Success stories

Bluecoat

Progression

The Bluecoat is a contemporary arts centre in Liverpool, which hosts artists and stages events and exhibitions to enable the public to experience art. The Bluecoat has a long-standing commitment to diversity and inclusion, has several programmes to support disadvantaged artists, and works with people from the 10% most deprived areas of England. However, Bluecoat recognised it could do more to support these groups to enter and progress through the creative industry.

As a small organisation, the Bluecoat does not have the resource to maintain a formal apprenticeship scheme, but has regularly recruited apprentices when funding and support has been available. The team mentors and supports the individual through college-run apprenticeships in catering or creative management whilst working at the Bluecoat. Apprentices have often come from some of the most disadvantaged areas around Liverpool, and typically have complex, challenging backgrounds. This requires flexibility and understanding from the Bluecoat team in its approach and demands.

Apprentices often join at the age of 17 and some have gone on to stay with the Bluecoat until they are 24, completing Levels 1 to 3. Some have described the Bluecoat as their university experience, where they developed and grew as people. Although some choose to leave to pursue other careers, a quarter have remained at the Bluecoat and most develop lasting relationships with the arts centre.

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Apprenticeships & social mobility: you can help apprenticeships reach their social mobility potential

The Social Mobility Commission’s new toolkit: ‘Apprenticeships that works for all’ has been launched today (14 October). This blog explores the current apprenticeship landscape and sets out why we developed this toolkit. View the toolkit We hosted a virtual toolkit launch event on Thursday 14 October, where a panel of experts explore key challenges around […]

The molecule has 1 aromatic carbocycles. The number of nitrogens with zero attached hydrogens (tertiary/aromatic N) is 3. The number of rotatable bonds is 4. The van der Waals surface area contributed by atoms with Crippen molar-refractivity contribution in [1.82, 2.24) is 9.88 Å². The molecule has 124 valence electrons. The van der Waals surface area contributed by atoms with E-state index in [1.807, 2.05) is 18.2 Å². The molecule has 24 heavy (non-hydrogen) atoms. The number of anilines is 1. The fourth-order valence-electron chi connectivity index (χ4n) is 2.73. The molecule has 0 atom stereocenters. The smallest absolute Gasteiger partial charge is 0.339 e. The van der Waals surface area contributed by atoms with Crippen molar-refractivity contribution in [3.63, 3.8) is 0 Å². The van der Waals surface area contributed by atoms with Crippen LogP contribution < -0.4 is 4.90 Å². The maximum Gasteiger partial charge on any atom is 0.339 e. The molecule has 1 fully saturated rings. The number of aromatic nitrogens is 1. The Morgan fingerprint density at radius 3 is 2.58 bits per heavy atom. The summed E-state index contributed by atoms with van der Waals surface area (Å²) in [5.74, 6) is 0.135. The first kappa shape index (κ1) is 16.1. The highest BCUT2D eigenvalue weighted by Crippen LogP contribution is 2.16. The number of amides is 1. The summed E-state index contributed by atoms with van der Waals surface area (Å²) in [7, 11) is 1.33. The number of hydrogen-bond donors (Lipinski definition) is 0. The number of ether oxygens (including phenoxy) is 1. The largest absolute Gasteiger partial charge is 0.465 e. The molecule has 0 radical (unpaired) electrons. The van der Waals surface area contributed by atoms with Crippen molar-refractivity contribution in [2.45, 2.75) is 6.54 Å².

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Comedian Rob Beckett has spoken up about the class divide in comedy and his heroes "imagining what a working-class person’s life is."

13/10/2021

Rob reflects many working class people’s experiences entering the creative world, including being unable to work for free.

We know the creative industries are heavily skewed towards hiring and progressing people from more privileged backgrounds. But it is vital they stay in tune with and reflect their audiences.

Our Creative industries toolkit is designed to help the industry be more #CreativeAndDiverse. Take a look 👇

https://lnkd.in/ekhTkUgW

#socialmobility #comedy #creativeindustries #diversityandinclusion #culture

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